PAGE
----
AI-generated picture
Author profile picture

Dutch cherry growers have been granted an additional year’s access to the pesticides Tracer and Exirel to combat the Suzuki fruit fly, a pest affecting soft fruits like cherries. However, these chemicals pose risks to aquatic life and bee populations, which are already under strain. While the fruit sector is pleased with another year of ‘temporary’ use, there are concerns about the application and consequences of these chemicals. The Dutch Food and Consumer Product Safety Authority (NVWA) has already indicated in recent research that compliance with the safe application of these chemicals is insufficient.

Why this is important

The use of pesticides poses a significant risk to the lives of pollinators. These chemicals not only threaten the environment, but also jeopardize crucial pollinators like bees, which are essential for our food security.

A double-edged battle in cherry cultivation

The recent decision to give Dutch cherry growers an extra year of access to the pesticides Tracer and Exirel has brought relief to the sector. These agents are effective in combating the Suzuki fruit fly, an exotic pest that has been a serious threat to fruit cultivation in the Netherlands for over a decade. The active ingredient in Tracer, spinosad, is a product of the soil bacterium Saccharopolyspora spinosa and is used, among other things, on fruit trees. Although this chemical is relatively harmless to humans, it is highly toxic to bees, a crucial factor in the pollination of many crops. Exirel, which contains cyantraniliprole, is also effective but, like spinosad, poses environmental risks, particularly to aquatic life and bee populations.

Compliance with safety regulations falls short

The Dutch Food and Consumer Product Safety Authority (NVWA) has advised the Ministry of Agriculture, Nature and Food Quality against the exemption of these pesticides due to insufficient compliance with their safe application by growers. Despite recognition of the problem posed by the Suzuki fruit fly, NVWA inspections from 2018 to 2023 showed that compliance with safety regulations was inadequate, with compliance scores ranging from 58 to 74%. Violations mainly concerned regulations that were supposed to prevent drift of the chemicals to surrounding areas, critical for protecting non-target organisms.

The vulnerable state of dutch bee populations

The bee population in the Netherlands has been under pressure for years, with more than half of all bee species on the red list. Bees are crucial for the pollination of about 70% of crops. The use of spinosad, the active ingredient in Tracer, poses a direct threat to these important pollinators. The situation is further complicated by the likelihood that there are already too few insects in the Netherlands to pollinate plants, leading to risks for biodiversity and food security.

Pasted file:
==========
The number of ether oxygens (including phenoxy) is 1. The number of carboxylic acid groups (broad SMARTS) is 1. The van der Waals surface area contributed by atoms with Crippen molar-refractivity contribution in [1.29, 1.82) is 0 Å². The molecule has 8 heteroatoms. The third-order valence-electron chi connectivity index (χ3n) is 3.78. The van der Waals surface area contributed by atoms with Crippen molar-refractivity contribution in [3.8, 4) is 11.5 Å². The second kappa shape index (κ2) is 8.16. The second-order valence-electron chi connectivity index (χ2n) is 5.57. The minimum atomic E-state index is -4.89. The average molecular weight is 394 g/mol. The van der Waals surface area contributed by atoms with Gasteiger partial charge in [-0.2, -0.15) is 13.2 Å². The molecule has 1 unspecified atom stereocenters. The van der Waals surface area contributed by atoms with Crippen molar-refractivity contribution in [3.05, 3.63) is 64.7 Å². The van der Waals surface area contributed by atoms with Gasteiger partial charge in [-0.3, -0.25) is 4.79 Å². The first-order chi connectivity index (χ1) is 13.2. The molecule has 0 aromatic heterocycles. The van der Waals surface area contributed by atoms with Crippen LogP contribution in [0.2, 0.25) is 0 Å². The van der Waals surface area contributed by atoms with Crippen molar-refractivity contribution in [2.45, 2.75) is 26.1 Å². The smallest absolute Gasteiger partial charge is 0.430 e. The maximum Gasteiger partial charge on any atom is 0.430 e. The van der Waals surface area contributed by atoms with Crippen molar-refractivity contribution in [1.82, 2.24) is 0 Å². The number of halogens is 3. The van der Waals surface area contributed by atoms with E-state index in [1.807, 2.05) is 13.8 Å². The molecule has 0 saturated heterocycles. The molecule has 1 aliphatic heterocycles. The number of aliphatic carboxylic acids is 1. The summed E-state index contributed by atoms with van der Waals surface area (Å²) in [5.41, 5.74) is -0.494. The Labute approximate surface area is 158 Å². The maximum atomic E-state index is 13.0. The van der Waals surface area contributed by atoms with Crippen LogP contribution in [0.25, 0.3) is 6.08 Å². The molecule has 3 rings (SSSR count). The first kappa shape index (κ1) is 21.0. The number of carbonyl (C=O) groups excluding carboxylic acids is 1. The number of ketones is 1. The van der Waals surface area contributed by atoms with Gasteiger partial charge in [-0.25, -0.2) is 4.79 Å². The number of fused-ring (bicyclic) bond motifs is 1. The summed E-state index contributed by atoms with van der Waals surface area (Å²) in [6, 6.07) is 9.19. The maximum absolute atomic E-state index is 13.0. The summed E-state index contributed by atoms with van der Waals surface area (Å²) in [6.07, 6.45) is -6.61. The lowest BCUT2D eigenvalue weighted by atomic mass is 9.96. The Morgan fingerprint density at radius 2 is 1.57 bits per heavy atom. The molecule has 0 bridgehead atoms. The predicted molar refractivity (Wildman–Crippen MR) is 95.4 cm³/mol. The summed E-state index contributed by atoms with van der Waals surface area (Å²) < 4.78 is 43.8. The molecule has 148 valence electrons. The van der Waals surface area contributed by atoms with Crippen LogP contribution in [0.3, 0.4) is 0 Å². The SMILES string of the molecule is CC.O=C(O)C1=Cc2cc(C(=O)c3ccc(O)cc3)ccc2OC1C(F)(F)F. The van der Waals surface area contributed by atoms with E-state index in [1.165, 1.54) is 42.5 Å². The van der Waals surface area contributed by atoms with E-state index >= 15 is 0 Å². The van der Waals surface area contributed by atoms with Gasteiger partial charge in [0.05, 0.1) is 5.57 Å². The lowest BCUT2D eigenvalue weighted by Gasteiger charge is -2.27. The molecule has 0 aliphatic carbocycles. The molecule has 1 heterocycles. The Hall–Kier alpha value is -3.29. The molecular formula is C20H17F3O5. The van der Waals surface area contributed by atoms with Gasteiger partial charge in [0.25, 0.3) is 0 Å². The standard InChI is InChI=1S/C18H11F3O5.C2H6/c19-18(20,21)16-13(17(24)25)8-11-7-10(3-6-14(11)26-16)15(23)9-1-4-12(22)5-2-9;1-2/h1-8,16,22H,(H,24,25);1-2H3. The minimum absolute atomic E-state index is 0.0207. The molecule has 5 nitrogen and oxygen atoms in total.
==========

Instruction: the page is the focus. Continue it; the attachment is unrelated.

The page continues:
Water quality and environmental hazards

The Netherlands is not only facing a declining bee population but also issues with the quality of surface water. Pesticides such as Tracer and Exirel can end up in surface water if applied improperly, causing harm to aquatic life. According to Tracer’s safety data sheet, the chemical is classified as highly toxic to the aquatic environment in the short and long term. This raises concerns about water quality in the Netherlands, a country where water management is of great importance.

Alternative pest control methods and sustainable solutions

While the use of Tracer and Exirel is still permitted for now, it is important to consider more sustainable pest control methods. Wageningen University & Research (WUR) has investigated various alternatives, such as using nets over orchards and a ‘lure and kill’ strategy. These methods can reduce reliance on chemical pesticides and help protect non-target organisms like bees and aquatic animals.

Finding a balance between agriculture and ecology

Preserving Dutch cherry cultivation is economically important, but it should not come at the expense of the country’s ecological value. The urgency of the situation requires careful consideration of the economic benefits against environmental risks. It is crucial that growers strictly adhere to application regulations for pesticides and that investment is made in developing and implementing sustainable pest control methods that safeguard environmental health.